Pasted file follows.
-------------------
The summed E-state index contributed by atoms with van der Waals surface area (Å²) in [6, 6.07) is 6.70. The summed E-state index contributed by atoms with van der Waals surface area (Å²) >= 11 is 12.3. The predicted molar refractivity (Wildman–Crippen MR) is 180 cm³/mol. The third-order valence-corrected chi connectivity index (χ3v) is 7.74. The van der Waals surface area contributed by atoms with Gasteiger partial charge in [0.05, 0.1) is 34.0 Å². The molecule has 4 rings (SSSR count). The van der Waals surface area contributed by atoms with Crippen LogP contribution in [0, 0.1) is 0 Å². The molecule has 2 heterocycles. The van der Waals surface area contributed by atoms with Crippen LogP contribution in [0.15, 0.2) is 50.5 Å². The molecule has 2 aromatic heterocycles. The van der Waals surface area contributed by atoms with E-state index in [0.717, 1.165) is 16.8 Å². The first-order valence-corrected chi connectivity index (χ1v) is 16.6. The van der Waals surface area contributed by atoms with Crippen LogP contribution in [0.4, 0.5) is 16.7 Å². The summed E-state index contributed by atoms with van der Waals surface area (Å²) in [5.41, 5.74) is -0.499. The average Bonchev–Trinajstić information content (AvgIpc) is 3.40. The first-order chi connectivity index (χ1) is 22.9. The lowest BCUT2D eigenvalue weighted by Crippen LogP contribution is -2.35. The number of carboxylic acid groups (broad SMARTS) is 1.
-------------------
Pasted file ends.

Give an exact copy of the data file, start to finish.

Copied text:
The summed E-state index contributed by atoms with van der Waals surface area (Å²) in [6, 6.07) is 6.70. The summed E-state index contributed by atoms with van der Waals surface area (Å²) >= 11 is 12.3. The predicted molar refractivity (Wildman–Crippen MR) is 180 cm³/mol. The third-order valence-corrected chi connectivity index (χ3v) is 7.74. The van der Waals surface area contributed by atoms with Gasteiger partial charge in [0.05, 0.1) is 34.0 Å². The molecule has 4 rings (SSSR count). The van der Waals surface area contributed by atoms with Crippen LogP contribution in [0, 0.1) is 0 Å². The molecule has 2 heterocycles. The van der Waals surface area contributed by atoms with Crippen LogP contribution in [0.15, 0.2) is 50.5 Å². The molecule has 2 aromatic heterocycles. The van der Waals surface area contributed by atoms with E-state index in [0.717, 1.165) is 16.8 Å². The first-order valence-corrected chi connectivity index (χ1v) is 16.6. The van der Waals surface area contributed by atoms with Crippen LogP contribution in [0.4, 0.5) is 16.7 Å². The summed E-state index contributed by atoms with van der Waals surface area (Å²) in [5.41, 5.74) is -0.499. The average Bonchev–Trinajstić information content (AvgIpc) is 3.40. The first-order chi connectivity index (χ1) is 22.9. The lowest BCUT2D eigenvalue weighted by Crippen LogP contribution is -2.35. The number of carboxylic acid groups (broad SMARTS) is 1.